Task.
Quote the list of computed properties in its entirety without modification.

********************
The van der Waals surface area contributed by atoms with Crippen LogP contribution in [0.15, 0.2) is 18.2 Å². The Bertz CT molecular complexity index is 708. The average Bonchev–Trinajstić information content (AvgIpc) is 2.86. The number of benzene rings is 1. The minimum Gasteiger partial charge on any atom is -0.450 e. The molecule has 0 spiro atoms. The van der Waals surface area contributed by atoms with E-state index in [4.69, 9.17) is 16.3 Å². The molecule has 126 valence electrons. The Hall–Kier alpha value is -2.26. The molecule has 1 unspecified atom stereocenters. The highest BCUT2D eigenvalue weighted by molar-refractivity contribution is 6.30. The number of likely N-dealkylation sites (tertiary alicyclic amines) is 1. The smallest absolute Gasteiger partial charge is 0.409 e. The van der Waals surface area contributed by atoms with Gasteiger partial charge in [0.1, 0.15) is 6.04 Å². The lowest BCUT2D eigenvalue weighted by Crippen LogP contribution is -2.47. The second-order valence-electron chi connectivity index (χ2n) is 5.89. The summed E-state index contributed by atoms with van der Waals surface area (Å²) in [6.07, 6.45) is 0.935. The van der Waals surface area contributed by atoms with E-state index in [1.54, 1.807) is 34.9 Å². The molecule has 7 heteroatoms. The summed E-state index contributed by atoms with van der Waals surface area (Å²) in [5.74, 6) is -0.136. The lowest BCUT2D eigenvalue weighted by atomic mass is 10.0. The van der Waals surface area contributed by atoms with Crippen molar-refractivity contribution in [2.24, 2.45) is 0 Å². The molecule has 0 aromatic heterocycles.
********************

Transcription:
The van der Waals surface area contributed by atoms with Crippen LogP contribution in [0.15, 0.2) is 18.2 Å². The Bertz CT molecular complexity index is 708. The average Bonchev–Trinajstić information content (AvgIpc) is 2.86. The number of benzene rings is 1. The minimum Gasteiger partial charge on any atom is -0.450 e. The molecule has 0 spiro atoms. The van der Waals surface area contributed by atoms with E-state index in [4.69, 9.17) is 16.3 Å². The molecule has 126 valence electrons. The Hall–Kier alpha value is -2.26. The molecule has 1 unspecified atom stereocenters. The highest BCUT2D eigenvalue weighted by molar-refractivity contribution is 6.30. The number of likely N-dealkylation sites (tertiary alicyclic amines) is 1. The smallest absolute Gasteiger partial charge is 0.409 e. The van der Waals surface area contributed by atoms with Gasteiger partial charge in [0.1, 0.15) is 6.04 Å². The lowest BCUT2D eigenvalue weighted by Crippen LogP contribution is -2.47. The second-order valence-electron chi connectivity index (χ2n) is 5.89. The summed E-state index contributed by atoms with van der Waals surface area (Å²) in [6.07, 6.45) is 0.935. The van der Waals surface area contributed by atoms with E-state index in [1.54, 1.807) is 34.9 Å². The molecule has 7 heteroatoms. The summed E-state index contributed by atoms with van der Waals surface area (Å²) in [5.74, 6) is -0.136. The lowest BCUT2D eigenvalue weighted by atomic mass is 10.0. The van der Waals surface area contributed by atoms with Crippen molar-refractivity contribution in [2.24, 2.45) is 0 Å². The molecule has 0 aromatic heterocycles.